Published at Thursday, November 08th 2018. by Alaine Mercier in Industrial Machinery.
An adaptable machine. The band‐saw can be used for linear cuts of course, but it's also handy for cutting cabriolet legs, dovetails, mortise and tenons and much more. I once toured a very huge convention cabinetmaking store and noticed that they had no band saws. When I requested the proprietor what his motive was for not taking one of these saws, he replied by saying, "Band saws are for curves". When we want to cut a curved streak we usage either a scroll saw or a saber saw. I was shocked to think that a multi-million dollar manufacturer of wooden products did not have one of the most valuable and adaptable instruments in the store. As a substance of detail, I have since toured many manufacture and home based shops that do not have band saws either. How can that be? I think the band saw is one of the most adaptable woodworking instruments.
Yes, it can cut curves and irregular lines, but that is fair the beginning. Band saws can be used to cut thick resources, re-saw wood, create compound cuts such as those used for creating cabriolet legs. Reproduce or create duplicate parts with a high degree of accuracy, cut a diversity of joins including unites and mortise and tenons. Cut circles, square notches, create angled cuts, and of course they can cut any type of a linear streak – both with a fence and freehand.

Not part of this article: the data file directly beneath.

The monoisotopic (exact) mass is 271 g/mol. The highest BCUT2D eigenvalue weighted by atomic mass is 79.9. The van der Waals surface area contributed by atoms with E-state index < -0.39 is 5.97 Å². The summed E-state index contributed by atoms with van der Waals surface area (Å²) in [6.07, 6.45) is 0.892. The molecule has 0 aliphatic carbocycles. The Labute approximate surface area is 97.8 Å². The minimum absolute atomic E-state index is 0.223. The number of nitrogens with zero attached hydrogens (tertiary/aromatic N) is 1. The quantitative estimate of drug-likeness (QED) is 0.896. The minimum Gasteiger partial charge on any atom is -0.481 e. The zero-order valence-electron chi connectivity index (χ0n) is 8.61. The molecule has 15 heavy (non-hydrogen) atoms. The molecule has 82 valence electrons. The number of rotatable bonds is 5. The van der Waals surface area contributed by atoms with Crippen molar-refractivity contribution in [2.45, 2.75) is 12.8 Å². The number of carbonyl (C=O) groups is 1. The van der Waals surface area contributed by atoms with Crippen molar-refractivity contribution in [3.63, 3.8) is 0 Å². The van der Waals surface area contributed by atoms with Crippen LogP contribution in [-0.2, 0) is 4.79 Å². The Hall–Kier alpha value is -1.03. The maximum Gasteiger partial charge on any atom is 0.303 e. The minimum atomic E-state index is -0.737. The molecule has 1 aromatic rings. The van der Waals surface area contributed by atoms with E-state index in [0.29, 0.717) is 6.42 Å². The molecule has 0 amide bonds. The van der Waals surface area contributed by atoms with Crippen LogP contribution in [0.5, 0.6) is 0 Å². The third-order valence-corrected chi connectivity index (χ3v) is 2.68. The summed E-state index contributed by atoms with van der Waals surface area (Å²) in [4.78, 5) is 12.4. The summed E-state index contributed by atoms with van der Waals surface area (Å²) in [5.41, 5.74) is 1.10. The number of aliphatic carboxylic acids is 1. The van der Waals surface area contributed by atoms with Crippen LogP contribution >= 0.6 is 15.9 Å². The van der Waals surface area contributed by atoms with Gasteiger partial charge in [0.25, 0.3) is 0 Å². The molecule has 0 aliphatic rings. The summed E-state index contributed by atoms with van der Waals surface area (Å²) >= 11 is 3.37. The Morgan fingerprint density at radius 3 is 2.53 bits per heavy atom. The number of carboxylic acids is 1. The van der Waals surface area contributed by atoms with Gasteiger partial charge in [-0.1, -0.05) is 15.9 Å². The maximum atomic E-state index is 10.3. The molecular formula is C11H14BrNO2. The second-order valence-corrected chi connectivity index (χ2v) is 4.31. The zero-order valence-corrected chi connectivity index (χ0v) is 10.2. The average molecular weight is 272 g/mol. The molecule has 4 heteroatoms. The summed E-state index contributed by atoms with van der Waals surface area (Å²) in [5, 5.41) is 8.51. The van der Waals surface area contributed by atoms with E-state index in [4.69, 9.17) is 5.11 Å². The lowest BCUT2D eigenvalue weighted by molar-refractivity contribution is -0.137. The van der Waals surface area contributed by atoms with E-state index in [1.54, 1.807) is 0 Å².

The band saw gets its name because the blade that cuts the inventory is a slim steel strip where the ends have been welded together to form a continuous band. It is usually not the first machine purchased by the home woodworker, but it can be one of the most useful machines in the store. Band saws are to create boards square and they can be wonderful instruments to help cut rough lumber to length and width before beginning the milling process.
They are sold in a diversity of magnitudes. I have heard over the years that the magnitude of a band saw is determined by the wheel diameter or the distance from the blade to the throat. This measurement is the limiting factor on how wide wood can be cut to the left of the blade. Most home-store band saws are 10″ to 14″ in magnitude. However, this measurement or magnitude limitation is only one part of the equation. The other deliberation when determining the magnitude of a band saw is the depth of cut it can create.
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